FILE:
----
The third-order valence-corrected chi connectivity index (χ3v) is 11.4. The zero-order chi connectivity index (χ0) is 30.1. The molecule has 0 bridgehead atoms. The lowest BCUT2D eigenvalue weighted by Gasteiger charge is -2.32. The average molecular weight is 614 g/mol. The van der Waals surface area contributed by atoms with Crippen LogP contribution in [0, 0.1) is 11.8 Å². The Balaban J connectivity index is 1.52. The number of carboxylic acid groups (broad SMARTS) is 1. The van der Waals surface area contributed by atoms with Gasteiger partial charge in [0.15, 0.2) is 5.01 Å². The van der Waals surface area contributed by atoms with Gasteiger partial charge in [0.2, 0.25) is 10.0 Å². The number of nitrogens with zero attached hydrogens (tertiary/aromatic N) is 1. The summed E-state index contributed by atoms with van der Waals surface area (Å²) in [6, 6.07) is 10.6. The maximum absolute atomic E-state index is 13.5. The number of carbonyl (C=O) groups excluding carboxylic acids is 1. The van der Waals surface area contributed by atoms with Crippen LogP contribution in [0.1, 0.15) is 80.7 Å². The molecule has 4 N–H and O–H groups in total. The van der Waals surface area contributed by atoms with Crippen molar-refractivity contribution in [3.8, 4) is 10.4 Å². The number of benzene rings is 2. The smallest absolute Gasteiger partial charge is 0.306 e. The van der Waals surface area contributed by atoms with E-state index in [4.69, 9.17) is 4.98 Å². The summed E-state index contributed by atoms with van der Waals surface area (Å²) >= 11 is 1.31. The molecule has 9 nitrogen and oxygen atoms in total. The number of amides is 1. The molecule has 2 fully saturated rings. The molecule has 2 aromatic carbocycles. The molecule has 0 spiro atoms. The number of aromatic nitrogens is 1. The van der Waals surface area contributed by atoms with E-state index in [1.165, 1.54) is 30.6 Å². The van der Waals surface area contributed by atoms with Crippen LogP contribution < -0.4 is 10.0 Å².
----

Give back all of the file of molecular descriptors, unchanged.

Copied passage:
The third-order valence-corrected chi connectivity index (χ3v) is 11.4. The zero-order chi connectivity index (χ0) is 30.1. The molecule has 0 bridgehead atoms. The lowest BCUT2D eigenvalue weighted by Gasteiger charge is -2.32. The average molecular weight is 614 g/mol. The van der Waals surface area contributed by atoms with Crippen LogP contribution in [0, 0.1) is 11.8 Å². The Balaban J connectivity index is 1.52. The number of carboxylic acid groups (broad SMARTS) is 1. The van der Waals surface area contributed by atoms with Gasteiger partial charge in [0.15, 0.2) is 5.01 Å². The van der Waals surface area contributed by atoms with Gasteiger partial charge in [0.2, 0.25) is 10.0 Å². The number of nitrogens with zero attached hydrogens (tertiary/aromatic N) is 1. The summed E-state index contributed by atoms with van der Waals surface area (Å²) in [6, 6.07) is 10.6. The maximum absolute atomic E-state index is 13.5. The number of carbonyl (C=O) groups excluding carboxylic acids is 1. The van der Waals surface area contributed by atoms with Crippen LogP contribution in [0.1, 0.15) is 80.7 Å². The molecule has 4 N–H and O–H groups in total. The van der Waals surface area contributed by atoms with Crippen molar-refractivity contribution in [3.8, 4) is 10.4 Å². The number of benzene rings is 2. The smallest absolute Gasteiger partial charge is 0.306 e. The van der Waals surface area contributed by atoms with E-state index in [4.69, 9.17) is 4.98 Å². The summed E-state index contributed by atoms with van der Waals surface area (Å²) >= 11 is 1.31. The molecule has 9 nitrogen and oxygen atoms in total. The number of amides is 1. The molecule has 2 fully saturated rings. The molecule has 2 aromatic carbocycles. The molecule has 0 spiro atoms. The number of aromatic nitrogens is 1. The van der Waals surface area contributed by atoms with E-state index in [1.165, 1.54) is 30.6 Å². The van der Waals surface area contributed by atoms with Crippen LogP contribution < -0.4 is 10.0 Å².